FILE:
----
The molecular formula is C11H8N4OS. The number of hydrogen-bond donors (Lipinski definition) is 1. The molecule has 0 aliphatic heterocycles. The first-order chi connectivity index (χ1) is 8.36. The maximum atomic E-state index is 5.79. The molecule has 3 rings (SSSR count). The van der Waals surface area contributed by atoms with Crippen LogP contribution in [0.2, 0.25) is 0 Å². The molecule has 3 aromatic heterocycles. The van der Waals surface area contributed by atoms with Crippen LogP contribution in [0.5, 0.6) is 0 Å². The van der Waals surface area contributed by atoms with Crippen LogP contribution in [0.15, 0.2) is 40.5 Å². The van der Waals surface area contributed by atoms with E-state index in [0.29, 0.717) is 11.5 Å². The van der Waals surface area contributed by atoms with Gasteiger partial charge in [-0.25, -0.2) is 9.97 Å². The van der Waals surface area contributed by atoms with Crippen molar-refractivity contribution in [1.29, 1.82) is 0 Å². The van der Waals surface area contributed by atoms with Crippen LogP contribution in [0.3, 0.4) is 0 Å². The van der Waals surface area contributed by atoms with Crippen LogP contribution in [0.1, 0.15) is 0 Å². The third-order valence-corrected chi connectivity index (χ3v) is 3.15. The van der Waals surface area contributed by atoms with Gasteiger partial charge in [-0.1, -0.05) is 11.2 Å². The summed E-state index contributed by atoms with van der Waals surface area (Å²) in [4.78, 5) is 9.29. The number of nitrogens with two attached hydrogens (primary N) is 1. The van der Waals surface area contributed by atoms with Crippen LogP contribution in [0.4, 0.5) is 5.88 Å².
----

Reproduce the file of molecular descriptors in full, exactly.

The molecular formula is C11H8N4OS. The number of hydrogen-bond donors (Lipinski definition) is 1. The molecule has 0 aliphatic heterocycles. The first-order chi connectivity index (χ1) is 8.36. The maximum atomic E-state index is 5.79. The molecule has 3 rings (SSSR count). The van der Waals surface area contributed by atoms with Crippen LogP contribution in [0.2, 0.25) is 0 Å². The molecule has 3 aromatic heterocycles. The van der Waals surface area contributed by atoms with Crippen LogP contribution in [0.5, 0.6) is 0 Å². The van der Waals surface area contributed by atoms with Crippen LogP contribution in [0.15, 0.2) is 40.5 Å². The van der Waals surface area contributed by atoms with E-state index in [0.29, 0.717) is 11.5 Å². The van der Waals surface area contributed by atoms with Gasteiger partial charge in [-0.25, -0.2) is 9.97 Å². The van der Waals surface area contributed by atoms with Crippen molar-refractivity contribution in [1.29, 1.82) is 0 Å². The van der Waals surface area contributed by atoms with Crippen LogP contribution in [0.3, 0.4) is 0 Å². The van der Waals surface area contributed by atoms with Crippen LogP contribution in [0.1, 0.15) is 0 Å². The third-order valence-corrected chi connectivity index (χ3v) is 3.15. The van der Waals surface area contributed by atoms with Gasteiger partial charge in [-0.1, -0.05) is 11.2 Å². The summed E-state index contributed by atoms with van der Waals surface area (Å²) in [4.78, 5) is 9.29. The number of nitrogens with two attached hydrogens (primary N) is 1. The van der Waals surface area contributed by atoms with Crippen LogP contribution in [0.4, 0.5) is 5.88 Å².